Critique and Development
Chapter 7: The Application of a New Standard of Review to Selected Non-trade Remedy Agreements
7. The application of a new standard of review to selected non-trade remedy agreements 7.1 INTRODUCTION In this chapter, I will be examining how the new standard of review will apply to three WTO Agreements: the SPS Agreement, the TBT Agreement and GATT 1994. The first major reason for selecting these agreements is that each of them involves differing levels of responsibility for members in the carrying out of their WTO obligations. This helps to demonstrate how the new standard would apply in different situations. The relation between these agreements may be described as a sliding scale, where the SPS and TBT Agreements and GATT 1994, in that order, prescribe a lesser degree of responsibility for domestic authorities to exercise any kind of oversight in relation to measures. This is to be contrasted with the trade remedy agreements, where formal review processes are required to be followed by domestic authorities. In addition, many of the other WTO Agreements, such as GATS, the Agreement on Customs Valuation or the Agreement on Import Licensing Procedures are quite similar to GATT 1994, in that they do not retain specific competencies for members to safeguard WTO commitments.1 1 GATS, art VI (2)(a) does prescribe some generalized review obligations. The first sentence of this Article provides: ‘Each Member shall maintain or institute as soon as practicable judicial, arbitral or administrative tribunals or procedures which provide, at the request of an affected service supplier, for the prompt review of, and where justified, appropriate remedies for,...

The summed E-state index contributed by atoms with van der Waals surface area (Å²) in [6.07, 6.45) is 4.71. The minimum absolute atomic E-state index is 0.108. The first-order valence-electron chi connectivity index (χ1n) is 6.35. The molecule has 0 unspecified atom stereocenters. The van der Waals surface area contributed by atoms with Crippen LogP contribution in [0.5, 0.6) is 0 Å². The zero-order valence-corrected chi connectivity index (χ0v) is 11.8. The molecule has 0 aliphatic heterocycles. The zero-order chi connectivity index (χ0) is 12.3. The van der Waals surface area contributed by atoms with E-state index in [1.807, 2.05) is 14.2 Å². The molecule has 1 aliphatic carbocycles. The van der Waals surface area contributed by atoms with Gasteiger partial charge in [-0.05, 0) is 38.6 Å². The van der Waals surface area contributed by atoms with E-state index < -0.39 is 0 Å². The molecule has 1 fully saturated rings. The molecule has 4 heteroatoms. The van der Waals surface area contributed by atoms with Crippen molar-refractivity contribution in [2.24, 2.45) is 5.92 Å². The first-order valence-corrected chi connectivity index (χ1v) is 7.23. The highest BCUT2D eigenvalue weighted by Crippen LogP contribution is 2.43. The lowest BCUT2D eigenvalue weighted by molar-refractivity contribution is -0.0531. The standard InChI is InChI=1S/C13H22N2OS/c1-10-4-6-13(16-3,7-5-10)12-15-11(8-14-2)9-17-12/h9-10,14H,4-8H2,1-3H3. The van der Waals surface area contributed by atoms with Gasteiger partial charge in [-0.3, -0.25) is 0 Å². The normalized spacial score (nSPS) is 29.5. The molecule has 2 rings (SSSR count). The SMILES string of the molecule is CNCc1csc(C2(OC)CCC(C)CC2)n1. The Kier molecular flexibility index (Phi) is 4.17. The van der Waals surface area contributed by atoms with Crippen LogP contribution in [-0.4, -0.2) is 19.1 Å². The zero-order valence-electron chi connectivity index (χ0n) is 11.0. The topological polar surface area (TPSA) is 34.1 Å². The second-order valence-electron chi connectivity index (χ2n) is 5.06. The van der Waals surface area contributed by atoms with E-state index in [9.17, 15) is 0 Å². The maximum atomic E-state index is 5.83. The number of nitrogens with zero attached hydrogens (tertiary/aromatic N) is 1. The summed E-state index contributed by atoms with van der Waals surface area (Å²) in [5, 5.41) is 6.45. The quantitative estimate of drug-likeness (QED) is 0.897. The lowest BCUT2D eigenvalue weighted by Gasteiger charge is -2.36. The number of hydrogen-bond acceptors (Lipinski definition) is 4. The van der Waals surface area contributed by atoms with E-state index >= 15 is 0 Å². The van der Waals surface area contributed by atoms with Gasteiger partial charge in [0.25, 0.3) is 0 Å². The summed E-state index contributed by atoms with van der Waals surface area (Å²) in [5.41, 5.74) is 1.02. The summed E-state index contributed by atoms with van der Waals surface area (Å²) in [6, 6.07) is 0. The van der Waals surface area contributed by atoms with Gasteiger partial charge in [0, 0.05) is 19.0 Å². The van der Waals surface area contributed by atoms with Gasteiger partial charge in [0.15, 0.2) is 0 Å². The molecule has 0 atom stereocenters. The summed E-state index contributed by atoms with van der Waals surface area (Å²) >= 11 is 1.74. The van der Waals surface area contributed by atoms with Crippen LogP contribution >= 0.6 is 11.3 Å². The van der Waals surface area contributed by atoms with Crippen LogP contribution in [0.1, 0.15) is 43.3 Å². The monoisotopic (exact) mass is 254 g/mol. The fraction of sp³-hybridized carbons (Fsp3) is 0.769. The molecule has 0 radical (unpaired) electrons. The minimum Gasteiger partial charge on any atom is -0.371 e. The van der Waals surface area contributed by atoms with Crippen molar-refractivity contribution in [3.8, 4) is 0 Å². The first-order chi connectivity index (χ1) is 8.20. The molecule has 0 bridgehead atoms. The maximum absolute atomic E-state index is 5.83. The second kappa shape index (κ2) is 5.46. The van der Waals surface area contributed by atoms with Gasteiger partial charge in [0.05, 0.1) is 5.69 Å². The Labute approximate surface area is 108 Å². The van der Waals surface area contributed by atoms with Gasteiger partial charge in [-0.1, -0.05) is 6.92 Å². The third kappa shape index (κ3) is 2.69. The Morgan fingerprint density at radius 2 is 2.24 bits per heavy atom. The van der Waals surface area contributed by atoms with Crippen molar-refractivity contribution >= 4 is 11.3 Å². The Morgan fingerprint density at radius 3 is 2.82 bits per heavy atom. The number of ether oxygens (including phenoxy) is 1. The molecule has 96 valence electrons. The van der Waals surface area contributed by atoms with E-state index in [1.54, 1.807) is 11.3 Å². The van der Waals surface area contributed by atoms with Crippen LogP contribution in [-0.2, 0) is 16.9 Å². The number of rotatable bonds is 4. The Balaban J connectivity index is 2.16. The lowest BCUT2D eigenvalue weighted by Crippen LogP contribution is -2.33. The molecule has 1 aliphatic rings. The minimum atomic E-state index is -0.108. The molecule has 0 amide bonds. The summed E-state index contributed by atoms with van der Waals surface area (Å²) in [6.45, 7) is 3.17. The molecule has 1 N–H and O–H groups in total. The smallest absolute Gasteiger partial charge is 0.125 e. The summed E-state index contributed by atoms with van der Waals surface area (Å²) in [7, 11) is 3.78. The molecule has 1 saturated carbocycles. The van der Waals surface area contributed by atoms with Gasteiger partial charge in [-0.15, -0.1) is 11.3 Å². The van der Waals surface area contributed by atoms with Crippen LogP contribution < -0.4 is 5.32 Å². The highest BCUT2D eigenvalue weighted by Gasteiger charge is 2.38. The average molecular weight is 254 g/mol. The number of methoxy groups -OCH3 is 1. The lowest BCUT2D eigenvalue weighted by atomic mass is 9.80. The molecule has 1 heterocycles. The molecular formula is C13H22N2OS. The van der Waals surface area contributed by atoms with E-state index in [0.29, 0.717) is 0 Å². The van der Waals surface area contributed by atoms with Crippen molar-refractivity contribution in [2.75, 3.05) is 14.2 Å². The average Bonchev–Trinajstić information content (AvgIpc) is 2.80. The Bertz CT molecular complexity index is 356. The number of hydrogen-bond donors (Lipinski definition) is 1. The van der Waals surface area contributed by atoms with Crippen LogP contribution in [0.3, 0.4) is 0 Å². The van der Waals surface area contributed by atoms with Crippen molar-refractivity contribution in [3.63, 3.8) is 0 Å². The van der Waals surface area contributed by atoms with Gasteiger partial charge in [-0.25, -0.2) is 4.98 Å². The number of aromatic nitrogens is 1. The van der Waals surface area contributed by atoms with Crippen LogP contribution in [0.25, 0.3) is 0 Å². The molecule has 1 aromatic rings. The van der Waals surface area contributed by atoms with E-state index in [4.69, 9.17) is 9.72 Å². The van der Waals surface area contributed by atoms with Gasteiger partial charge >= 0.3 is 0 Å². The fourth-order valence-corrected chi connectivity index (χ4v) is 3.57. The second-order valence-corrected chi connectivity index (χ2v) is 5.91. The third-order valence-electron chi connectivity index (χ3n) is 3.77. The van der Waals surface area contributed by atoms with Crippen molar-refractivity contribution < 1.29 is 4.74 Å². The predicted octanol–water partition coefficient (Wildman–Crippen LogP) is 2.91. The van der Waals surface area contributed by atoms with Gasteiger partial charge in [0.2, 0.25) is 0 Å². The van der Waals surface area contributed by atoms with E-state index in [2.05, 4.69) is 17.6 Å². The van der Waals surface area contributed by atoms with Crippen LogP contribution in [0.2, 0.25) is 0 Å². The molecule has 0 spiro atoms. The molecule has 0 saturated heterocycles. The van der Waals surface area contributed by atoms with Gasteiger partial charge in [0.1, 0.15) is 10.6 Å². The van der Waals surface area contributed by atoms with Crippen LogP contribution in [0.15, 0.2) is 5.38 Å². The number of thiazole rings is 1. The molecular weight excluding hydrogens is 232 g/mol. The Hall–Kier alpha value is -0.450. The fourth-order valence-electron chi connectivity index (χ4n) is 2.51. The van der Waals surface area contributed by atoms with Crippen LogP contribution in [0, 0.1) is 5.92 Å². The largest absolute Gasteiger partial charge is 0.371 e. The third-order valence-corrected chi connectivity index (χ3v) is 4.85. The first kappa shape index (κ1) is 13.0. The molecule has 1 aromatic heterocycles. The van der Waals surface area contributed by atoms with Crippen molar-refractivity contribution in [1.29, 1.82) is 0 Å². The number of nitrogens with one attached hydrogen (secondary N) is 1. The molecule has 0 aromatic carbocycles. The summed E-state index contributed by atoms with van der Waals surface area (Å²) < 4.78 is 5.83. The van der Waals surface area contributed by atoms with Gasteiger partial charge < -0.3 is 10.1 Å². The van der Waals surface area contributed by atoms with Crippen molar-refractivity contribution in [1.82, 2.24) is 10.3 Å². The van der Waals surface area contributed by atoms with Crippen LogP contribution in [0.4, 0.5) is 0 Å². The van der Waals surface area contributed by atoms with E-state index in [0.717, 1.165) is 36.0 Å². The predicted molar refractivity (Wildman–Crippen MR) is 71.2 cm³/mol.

You are not authenticated to view the full text of this chapter or article.
Elgaronline requires a subscription or purchase to access the full text of books or journals. Please login through your library system or with your personal username and password on the homepage.
Non-subscribers can freely search the site, view abstracts/ extracts and download selected front matter and introductory chapters for personal use.
Your library may not have purchased all subject areas. If you are authenticated and think you should have access to this title, please contact your librarian.